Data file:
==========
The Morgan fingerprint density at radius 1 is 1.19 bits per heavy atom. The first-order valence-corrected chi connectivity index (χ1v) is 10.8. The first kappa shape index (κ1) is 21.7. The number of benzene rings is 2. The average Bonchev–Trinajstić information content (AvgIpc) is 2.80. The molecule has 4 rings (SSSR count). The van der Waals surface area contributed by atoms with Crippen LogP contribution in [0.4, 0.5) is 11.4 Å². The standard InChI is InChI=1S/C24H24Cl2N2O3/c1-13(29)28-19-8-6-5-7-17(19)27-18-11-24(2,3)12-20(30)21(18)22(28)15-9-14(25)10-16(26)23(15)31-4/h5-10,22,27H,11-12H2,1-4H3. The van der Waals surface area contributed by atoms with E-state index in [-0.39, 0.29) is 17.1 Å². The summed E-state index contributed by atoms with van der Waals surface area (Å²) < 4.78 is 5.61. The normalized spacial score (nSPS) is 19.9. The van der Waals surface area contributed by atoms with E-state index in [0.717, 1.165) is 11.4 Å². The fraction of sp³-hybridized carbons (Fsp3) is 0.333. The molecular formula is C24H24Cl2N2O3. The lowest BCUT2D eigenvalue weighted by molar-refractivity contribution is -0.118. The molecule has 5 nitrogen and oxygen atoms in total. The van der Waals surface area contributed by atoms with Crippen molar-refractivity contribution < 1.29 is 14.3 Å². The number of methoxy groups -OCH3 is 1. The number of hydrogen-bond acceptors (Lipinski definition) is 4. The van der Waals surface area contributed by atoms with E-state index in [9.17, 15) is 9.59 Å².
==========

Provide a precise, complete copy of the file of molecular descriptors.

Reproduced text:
The Morgan fingerprint density at radius 1 is 1.19 bits per heavy atom. The first-order valence-corrected chi connectivity index (χ1v) is 10.8. The first kappa shape index (κ1) is 21.7. The number of benzene rings is 2. The average Bonchev–Trinajstić information content (AvgIpc) is 2.80. The molecule has 4 rings (SSSR count). The van der Waals surface area contributed by atoms with Crippen LogP contribution in [0.4, 0.5) is 11.4 Å². The standard InChI is InChI=1S/C24H24Cl2N2O3/c1-13(29)28-19-8-6-5-7-17(19)27-18-11-24(2,3)12-20(30)21(18)22(28)15-9-14(25)10-16(26)23(15)31-4/h5-10,22,27H,11-12H2,1-4H3. The van der Waals surface area contributed by atoms with E-state index in [-0.39, 0.29) is 17.1 Å². The summed E-state index contributed by atoms with van der Waals surface area (Å²) < 4.78 is 5.61. The normalized spacial score (nSPS) is 19.9. The van der Waals surface area contributed by atoms with E-state index in [0.717, 1.165) is 11.4 Å². The fraction of sp³-hybridized carbons (Fsp3) is 0.333. The molecular formula is C24H24Cl2N2O3. The lowest BCUT2D eigenvalue weighted by molar-refractivity contribution is -0.118. The molecule has 5 nitrogen and oxygen atoms in total. The van der Waals surface area contributed by atoms with Crippen molar-refractivity contribution < 1.29 is 14.3 Å². The number of methoxy groups -OCH3 is 1. The number of hydrogen-bond acceptors (Lipinski definition) is 4. The van der Waals surface area contributed by atoms with E-state index in [9.17, 15) is 9.59 Å².